Hello and welcome to part II!
Assuming you’ve read part I, you’ll be familiar with what I’m doing and why I’m writing this blog. If not, you can read Part I here.
A good question at this point might be to ask: Why might yoga practice be beneficial for runners?
I think most people involved in either yoga or running would probably come up with some of the following reasons: Stretching (the practice of yoga postures obviously incorporates stretching), strength & conditioning (core strengh etc.), functional movement (mobility), and increased body awareness (proprioception). Perhaps some less obvious benefits might be: Breathing and concentration/ mental focus (The wider pracice of yoga includes exercises in controlled breathing and concentration). All these things would, at first glance, appear to be supportive of athletic activity.
Let’s have a look at each of these area’s in more detail:
Somwhat suprisingly, when I did some digging it would appear that stretching, warming up and warming down, has little impact on running performace or injury prevention (at least accoring to the research I could find – see refrences). The overall conclusion seems to be that there is insufficent evidence to encourage nor to discontine pre/ post run stretching, and generally that more research would be a good idea. One thing to note is that most of the research carried out has been with athletic populations who already posess a good range of motion, and whilst stretching does not appear to increase individual muscle length, it does increase tolerance to stretch and range of motion. Some studies also indicated that, at the extremes of the flexibility distribution, injury was more likely i.e. amongst the most and least flexible. Given that most people tend to be inflexible there may be greater benefits (and conversely reason for caution for the hiper-mobile).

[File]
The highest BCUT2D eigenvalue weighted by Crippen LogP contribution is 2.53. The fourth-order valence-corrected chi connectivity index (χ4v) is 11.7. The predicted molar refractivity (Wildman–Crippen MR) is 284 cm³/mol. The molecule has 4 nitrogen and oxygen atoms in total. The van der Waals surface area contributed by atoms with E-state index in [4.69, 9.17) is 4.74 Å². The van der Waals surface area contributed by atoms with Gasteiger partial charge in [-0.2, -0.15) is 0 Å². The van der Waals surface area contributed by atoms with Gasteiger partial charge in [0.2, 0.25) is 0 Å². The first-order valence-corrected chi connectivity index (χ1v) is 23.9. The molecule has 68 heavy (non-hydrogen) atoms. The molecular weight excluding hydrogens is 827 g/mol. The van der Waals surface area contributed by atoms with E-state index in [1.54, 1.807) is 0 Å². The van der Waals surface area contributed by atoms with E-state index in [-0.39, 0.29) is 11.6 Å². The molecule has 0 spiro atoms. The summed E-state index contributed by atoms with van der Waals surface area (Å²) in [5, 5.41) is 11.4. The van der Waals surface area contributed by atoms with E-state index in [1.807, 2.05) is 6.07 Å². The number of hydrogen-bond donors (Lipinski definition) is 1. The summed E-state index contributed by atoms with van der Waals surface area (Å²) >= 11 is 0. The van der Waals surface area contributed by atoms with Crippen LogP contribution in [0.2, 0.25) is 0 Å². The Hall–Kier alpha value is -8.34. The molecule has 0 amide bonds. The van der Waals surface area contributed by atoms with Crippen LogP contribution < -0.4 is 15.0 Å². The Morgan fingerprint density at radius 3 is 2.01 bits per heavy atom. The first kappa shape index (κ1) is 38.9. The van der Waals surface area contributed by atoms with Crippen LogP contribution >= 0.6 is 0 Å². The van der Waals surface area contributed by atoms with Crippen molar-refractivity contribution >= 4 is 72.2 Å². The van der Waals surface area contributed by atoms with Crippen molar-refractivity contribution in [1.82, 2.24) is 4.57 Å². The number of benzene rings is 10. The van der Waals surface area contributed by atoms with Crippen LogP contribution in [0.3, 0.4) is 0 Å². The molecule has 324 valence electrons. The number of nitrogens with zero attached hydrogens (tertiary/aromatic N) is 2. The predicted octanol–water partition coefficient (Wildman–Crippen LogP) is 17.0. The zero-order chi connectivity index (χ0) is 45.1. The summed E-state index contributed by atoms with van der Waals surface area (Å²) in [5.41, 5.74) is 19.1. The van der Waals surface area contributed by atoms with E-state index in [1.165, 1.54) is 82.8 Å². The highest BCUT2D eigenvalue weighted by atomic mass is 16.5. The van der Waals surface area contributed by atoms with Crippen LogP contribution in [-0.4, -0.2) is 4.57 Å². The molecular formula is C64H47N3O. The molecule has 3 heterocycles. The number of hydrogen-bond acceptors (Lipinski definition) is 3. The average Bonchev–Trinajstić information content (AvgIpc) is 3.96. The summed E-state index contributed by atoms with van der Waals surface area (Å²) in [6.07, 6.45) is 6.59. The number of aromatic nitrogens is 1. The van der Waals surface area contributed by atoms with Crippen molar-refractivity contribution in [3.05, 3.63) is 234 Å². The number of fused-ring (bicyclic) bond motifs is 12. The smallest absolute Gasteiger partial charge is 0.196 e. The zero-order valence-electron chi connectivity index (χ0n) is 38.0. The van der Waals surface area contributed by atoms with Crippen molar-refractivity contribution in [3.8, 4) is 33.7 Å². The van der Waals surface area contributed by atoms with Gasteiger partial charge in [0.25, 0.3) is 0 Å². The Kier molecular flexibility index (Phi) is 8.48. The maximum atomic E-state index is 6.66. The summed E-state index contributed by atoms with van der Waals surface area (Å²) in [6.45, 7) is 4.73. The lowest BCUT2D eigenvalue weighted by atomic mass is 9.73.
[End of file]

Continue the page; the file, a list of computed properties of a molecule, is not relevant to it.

Strength & Conditioning:
Studies in this field are not specific to yoga but there appears to be good evidence that strength training improves athletic performance and helps to prevent injury.
A 2016 meta-analysis (see references) concluded that regular strength training has a beneficial effect on the performance of runners. Runners may find that there is weakness in the core, hips and glutes; no specific studies exist but my experience is that a regular yoga practice can strengthen these key areas. I’d love to carry out some research on this, maybe one day I will!
Stiffness in the joints can prevent movement through a normal or functional range of motion. This is likely to be restrictive to athletic performance. For example, if the hip flexor is restricted or weak, a person would be less able to lift the knee or extend the leg to push off when running. This might also apply to the ankle when the foot might be unable to move through a normal range of flexion and extension and prevent optimal running form. During modern postural yoga practice we sequentially move through all the muscles and joints of the body taking the range of motion gently toward the current edge which, over time, can extend the available range.